I sometimes imagine the sacred in a certain shape and form that I can pray and dialogue with. My favourite forms have been Shiva, Krishna and Kali. In recent years, I have also nurtured my relationship with the sacred in the form of Jesus. I can share my suffering with him because he has truly known suffering. I can share joys and celebrate with him. When I imagine him close to me, his hand on my shoulder, I know that I am unconditionally loved. Sometimes I ask for guidance. You could say that it is the innermost in myself that I communicate with, Christ or the sacred in me, but sometimes imagining this as someone other than me is helpful.
While many queer people all over the world have spoken out about how they have been shamed by the church for their sexual orientation/preference, you speak of Jesus with deep familiarity and a tone that is affectionate, flirtatious and worshipful at the same time. In fact, you call him your lover. Would you say that there is a difference between the way in which Jesus is presented in organized religion, and the way in which you personally relate to him?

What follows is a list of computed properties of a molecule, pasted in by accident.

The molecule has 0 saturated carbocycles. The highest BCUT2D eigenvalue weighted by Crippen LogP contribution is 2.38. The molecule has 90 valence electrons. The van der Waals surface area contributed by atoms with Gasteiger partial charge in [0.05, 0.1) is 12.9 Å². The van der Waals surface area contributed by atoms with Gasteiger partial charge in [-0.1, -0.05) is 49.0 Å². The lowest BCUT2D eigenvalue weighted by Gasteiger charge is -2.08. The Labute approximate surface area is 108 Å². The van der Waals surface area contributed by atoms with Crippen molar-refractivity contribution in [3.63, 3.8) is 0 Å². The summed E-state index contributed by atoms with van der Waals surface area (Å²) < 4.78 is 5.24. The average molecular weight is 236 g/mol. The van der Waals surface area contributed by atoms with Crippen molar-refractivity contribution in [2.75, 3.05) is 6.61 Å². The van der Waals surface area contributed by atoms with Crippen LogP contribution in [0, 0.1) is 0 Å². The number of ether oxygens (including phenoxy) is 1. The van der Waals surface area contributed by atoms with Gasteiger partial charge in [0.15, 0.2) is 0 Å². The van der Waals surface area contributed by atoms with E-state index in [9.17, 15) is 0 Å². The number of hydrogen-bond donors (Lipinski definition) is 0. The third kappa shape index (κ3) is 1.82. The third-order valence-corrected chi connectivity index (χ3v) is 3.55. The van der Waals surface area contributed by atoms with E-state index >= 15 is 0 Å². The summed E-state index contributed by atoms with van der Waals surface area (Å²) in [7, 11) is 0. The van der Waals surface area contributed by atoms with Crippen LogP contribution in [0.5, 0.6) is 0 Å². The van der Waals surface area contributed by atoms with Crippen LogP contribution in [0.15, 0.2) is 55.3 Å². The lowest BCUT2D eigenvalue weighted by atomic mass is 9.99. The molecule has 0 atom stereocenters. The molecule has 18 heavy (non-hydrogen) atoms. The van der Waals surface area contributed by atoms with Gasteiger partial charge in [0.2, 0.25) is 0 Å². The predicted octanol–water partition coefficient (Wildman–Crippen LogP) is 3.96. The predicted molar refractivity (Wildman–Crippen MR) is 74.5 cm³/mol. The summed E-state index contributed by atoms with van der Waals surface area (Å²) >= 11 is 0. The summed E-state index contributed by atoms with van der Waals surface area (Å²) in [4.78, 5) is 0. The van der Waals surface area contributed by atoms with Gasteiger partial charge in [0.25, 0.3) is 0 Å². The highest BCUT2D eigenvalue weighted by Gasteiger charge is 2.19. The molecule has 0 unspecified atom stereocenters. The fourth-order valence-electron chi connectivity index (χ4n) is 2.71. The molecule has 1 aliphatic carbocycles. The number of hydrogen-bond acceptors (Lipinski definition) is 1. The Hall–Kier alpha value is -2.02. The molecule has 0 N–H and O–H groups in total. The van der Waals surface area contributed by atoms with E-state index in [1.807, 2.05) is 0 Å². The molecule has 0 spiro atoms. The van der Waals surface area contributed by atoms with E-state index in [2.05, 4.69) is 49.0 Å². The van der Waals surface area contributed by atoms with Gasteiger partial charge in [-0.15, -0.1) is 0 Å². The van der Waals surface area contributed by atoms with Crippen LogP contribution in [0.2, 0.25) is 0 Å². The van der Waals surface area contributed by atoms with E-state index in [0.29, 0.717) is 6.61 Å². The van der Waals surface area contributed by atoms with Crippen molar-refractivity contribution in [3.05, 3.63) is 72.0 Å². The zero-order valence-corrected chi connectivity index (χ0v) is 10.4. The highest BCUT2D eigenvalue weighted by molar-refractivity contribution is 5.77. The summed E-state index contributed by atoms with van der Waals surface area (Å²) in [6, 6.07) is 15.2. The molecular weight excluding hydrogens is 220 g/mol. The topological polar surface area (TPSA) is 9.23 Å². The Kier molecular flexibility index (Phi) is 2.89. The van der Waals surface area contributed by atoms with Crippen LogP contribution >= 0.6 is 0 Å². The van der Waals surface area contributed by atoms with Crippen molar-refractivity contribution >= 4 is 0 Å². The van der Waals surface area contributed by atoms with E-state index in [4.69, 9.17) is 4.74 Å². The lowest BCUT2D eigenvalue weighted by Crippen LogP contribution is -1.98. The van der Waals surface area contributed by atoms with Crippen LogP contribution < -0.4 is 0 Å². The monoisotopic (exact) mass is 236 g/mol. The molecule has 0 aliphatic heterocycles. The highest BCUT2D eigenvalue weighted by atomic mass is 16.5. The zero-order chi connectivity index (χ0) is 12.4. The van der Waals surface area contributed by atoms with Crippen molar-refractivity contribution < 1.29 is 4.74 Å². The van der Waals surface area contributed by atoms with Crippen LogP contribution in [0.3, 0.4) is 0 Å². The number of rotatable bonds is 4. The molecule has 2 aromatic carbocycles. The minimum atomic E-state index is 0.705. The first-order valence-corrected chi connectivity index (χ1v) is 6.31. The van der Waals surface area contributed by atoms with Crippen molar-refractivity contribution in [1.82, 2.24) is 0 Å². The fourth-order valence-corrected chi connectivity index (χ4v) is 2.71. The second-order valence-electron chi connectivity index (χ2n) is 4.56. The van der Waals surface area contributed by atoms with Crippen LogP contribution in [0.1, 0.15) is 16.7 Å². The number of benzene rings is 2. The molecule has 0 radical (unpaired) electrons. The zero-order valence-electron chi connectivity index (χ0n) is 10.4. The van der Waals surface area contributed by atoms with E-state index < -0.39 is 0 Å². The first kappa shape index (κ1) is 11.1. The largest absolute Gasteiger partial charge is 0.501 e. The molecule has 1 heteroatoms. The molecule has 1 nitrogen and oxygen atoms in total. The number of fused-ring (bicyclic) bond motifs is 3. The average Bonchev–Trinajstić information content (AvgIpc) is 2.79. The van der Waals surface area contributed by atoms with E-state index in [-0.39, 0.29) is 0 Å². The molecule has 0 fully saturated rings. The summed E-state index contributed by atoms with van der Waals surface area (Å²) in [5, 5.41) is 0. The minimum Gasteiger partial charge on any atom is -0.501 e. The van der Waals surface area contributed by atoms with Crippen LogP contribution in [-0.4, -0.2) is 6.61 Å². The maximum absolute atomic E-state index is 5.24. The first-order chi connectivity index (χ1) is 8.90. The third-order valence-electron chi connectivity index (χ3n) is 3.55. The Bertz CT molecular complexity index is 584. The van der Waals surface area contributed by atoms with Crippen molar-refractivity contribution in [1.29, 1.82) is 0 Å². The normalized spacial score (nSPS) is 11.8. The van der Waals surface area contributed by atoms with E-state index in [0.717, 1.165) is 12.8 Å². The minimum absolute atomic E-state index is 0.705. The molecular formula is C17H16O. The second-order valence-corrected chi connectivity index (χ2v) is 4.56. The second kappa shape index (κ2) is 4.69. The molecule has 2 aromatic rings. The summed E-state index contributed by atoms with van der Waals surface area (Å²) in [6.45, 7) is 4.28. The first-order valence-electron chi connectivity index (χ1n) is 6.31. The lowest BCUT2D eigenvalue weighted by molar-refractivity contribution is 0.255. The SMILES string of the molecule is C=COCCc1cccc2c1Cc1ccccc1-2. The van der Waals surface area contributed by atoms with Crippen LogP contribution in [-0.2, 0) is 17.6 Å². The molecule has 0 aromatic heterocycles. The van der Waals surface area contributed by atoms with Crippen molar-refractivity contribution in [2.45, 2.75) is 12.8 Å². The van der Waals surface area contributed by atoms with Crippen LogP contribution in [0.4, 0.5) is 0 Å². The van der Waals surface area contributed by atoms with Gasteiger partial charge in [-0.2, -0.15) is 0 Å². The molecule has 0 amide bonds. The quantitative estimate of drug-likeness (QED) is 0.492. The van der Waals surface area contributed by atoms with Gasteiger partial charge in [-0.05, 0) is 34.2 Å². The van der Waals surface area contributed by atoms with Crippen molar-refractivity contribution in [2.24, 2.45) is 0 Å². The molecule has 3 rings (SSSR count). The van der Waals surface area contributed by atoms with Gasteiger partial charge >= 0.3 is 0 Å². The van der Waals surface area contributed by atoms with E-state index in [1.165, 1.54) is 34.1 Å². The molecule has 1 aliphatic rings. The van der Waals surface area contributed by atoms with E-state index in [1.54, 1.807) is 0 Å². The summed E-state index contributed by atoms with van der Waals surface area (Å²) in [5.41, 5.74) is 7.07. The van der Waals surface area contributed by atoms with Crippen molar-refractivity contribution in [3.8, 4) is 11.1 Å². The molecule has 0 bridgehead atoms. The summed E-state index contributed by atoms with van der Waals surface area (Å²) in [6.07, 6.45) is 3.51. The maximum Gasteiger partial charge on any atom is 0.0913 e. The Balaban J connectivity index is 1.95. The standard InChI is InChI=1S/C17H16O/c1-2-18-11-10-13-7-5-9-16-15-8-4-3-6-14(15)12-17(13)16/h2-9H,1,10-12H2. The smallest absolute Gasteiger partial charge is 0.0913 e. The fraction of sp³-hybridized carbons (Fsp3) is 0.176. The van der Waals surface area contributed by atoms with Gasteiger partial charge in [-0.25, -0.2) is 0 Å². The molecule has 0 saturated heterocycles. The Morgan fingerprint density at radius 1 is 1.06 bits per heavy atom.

Being queer will often involve a certain questioning: Who am I? How shall I lead my life and express myself? These are also crucial questions in spirituality. As many others today — queer or straight — I am quite comfortable calling myself spiritual. It indicates that one has a personal and direct relationship with truth and the sacred. However, sometimes I also want to say that I am religious. While there has been much power abuse and other unfortunate effects of the church — or any institution with people, really — religious institutions also carry resources that I value and benefit from, including poetry, song and stories, meditation and prayer methods, community events, sacred spaces and buildings.